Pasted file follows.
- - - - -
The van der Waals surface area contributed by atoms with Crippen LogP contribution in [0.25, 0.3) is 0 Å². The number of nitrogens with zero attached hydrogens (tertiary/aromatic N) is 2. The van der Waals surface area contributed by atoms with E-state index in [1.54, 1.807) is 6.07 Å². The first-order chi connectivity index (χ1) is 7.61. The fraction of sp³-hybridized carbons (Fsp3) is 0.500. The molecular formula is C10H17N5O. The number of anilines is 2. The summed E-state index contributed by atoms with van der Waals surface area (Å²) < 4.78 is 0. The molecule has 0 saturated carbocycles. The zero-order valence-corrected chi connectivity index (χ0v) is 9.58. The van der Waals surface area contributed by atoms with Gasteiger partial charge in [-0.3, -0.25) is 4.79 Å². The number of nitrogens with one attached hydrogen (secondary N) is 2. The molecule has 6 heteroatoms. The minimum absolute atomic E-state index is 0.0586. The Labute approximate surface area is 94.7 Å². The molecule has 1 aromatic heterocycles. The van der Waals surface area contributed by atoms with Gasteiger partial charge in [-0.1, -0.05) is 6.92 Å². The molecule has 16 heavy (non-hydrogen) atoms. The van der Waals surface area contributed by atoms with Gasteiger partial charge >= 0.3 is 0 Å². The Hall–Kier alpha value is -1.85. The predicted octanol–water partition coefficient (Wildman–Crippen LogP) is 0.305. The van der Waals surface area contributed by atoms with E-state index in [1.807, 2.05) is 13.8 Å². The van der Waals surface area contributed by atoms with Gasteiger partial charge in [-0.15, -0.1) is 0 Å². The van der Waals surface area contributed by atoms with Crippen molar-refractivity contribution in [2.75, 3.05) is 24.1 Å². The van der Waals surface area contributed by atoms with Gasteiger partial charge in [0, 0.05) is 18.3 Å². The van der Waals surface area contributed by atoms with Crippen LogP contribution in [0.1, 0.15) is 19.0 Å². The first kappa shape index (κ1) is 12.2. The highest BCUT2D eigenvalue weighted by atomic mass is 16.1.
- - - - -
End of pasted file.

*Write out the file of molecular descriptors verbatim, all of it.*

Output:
The van der Waals surface area contributed by atoms with Crippen LogP contribution in [0.25, 0.3) is 0 Å². The number of nitrogens with zero attached hydrogens (tertiary/aromatic N) is 2. The van der Waals surface area contributed by atoms with E-state index in [1.54, 1.807) is 6.07 Å². The first-order chi connectivity index (χ1) is 7.61. The fraction of sp³-hybridized carbons (Fsp3) is 0.500. The molecular formula is C10H17N5O. The number of anilines is 2. The summed E-state index contributed by atoms with van der Waals surface area (Å²) < 4.78 is 0. The molecule has 0 saturated carbocycles. The zero-order valence-corrected chi connectivity index (χ0v) is 9.58. The van der Waals surface area contributed by atoms with Gasteiger partial charge in [-0.3, -0.25) is 4.79 Å². The number of nitrogens with one attached hydrogen (secondary N) is 2. The molecule has 6 heteroatoms. The minimum absolute atomic E-state index is 0.0586. The Labute approximate surface area is 94.7 Å². The molecule has 1 aromatic heterocycles. The van der Waals surface area contributed by atoms with Gasteiger partial charge in [-0.1, -0.05) is 6.92 Å². The molecule has 16 heavy (non-hydrogen) atoms. The van der Waals surface area contributed by atoms with Gasteiger partial charge >= 0.3 is 0 Å². The Hall–Kier alpha value is -1.85. The predicted octanol–water partition coefficient (Wildman–Crippen LogP) is 0.305. The van der Waals surface area contributed by atoms with E-state index in [1.807, 2.05) is 13.8 Å². The van der Waals surface area contributed by atoms with Gasteiger partial charge in [-0.15, -0.1) is 0 Å². The van der Waals surface area contributed by atoms with Crippen molar-refractivity contribution in [2.75, 3.05) is 24.1 Å². The van der Waals surface area contributed by atoms with Gasteiger partial charge in [0, 0.05) is 18.3 Å². The van der Waals surface area contributed by atoms with Crippen LogP contribution in [0.1, 0.15) is 19.0 Å². The first kappa shape index (κ1) is 12.2. The highest BCUT2D eigenvalue weighted by atomic mass is 16.1.